“You! She left you!” Benji screamed, spinning around and charging forward. Tears were starting to build up in his eyes, blurring his vision and obscuring his view of the man who haunted every dream and turned them into nightmares. “Where the fuck is she?”
“Not entirely sure. I’m pretty sure she’s in Chicago.” He shrugged nonchalantly. “I guess she didn’t want a gay son who would stab his own father.”
“Hey, fuck you!” Benji screamed. “She didn’t give a fuck that I was gay and you know that! I stabbed you because you’re disgusting and repulsive and I’d do it again in a heartbeat. I wish I never called you a fucking ambulance, you ruined my life—!”
He was cut off by a blinding pain radiating through his jaw. Mr Cooper had punched his son, knocking him to the floor with a single blow. It’s almost too easy, he thought with a smirk. With his wife gone, he needed someone smaller and weaker to assert his power over. Benji couldn’t be any more perfect to fill that role.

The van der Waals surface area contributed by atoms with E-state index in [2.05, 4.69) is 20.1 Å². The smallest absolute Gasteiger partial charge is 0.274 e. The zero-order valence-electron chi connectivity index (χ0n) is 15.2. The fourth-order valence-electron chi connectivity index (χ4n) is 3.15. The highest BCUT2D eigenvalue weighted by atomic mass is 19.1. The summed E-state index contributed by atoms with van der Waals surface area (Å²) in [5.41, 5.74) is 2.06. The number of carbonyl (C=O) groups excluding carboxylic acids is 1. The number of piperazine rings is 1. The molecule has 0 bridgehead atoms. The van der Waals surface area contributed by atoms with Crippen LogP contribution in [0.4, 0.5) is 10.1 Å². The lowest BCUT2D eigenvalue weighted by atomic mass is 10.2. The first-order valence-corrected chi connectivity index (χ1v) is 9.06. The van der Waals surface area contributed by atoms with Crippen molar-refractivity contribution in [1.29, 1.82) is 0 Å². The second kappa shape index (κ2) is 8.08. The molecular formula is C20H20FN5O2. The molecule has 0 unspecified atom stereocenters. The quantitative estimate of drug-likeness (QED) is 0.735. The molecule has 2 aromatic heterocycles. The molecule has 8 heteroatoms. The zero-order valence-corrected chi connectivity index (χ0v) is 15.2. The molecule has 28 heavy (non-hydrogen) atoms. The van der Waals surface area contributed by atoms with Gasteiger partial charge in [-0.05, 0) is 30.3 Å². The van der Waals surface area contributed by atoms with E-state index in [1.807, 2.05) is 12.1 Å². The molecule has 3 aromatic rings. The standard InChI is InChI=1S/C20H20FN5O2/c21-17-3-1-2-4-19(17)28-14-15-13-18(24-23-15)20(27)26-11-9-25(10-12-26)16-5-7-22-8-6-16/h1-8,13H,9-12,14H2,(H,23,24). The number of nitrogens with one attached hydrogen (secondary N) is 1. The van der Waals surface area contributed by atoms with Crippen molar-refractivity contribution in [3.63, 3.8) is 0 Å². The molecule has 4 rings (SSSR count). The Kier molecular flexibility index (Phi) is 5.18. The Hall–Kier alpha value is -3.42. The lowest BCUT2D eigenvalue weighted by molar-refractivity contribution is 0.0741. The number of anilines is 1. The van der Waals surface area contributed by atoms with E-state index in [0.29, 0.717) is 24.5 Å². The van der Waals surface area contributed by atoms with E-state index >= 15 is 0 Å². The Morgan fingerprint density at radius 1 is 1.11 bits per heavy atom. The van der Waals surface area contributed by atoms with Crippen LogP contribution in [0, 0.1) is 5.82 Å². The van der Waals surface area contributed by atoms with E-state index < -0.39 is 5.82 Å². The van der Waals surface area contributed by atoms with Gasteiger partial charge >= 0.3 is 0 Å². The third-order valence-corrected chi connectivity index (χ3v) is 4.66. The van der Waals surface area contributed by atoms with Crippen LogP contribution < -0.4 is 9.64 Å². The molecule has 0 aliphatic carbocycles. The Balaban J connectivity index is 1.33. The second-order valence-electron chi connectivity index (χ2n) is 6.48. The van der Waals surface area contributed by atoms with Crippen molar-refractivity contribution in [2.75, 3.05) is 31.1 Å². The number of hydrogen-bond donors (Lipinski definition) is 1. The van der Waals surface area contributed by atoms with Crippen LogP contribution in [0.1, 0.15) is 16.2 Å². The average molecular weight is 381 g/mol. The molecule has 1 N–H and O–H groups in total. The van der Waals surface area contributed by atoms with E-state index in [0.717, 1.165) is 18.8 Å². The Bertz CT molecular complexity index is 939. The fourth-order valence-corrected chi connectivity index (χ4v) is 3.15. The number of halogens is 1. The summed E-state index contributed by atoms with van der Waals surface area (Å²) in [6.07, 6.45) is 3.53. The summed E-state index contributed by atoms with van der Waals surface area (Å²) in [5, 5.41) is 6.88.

Benji groaned in shock and pain, shuffling as far away from his father as he could, his back hitting the wall behind him. Any ounce of bravery had completely disintegrated, he was as weak and defenceless as ever. But this time, he wasn’t scared. He knew what was coming, and he knew he couldn’t even dream of fighting back. All he could do was take it and try not to cry.
When Benji’s Father finally got bored, or at least too exhausted to continue, he retired to the living room, leaving his son a bloody mess on the ground. Benji was covered from head to toe in bruises, his lip spilling blood, as well as the deep gash on his arm. He just about managed to drag his mangled and broken body up the creaky stairs and into his familiar bedroom.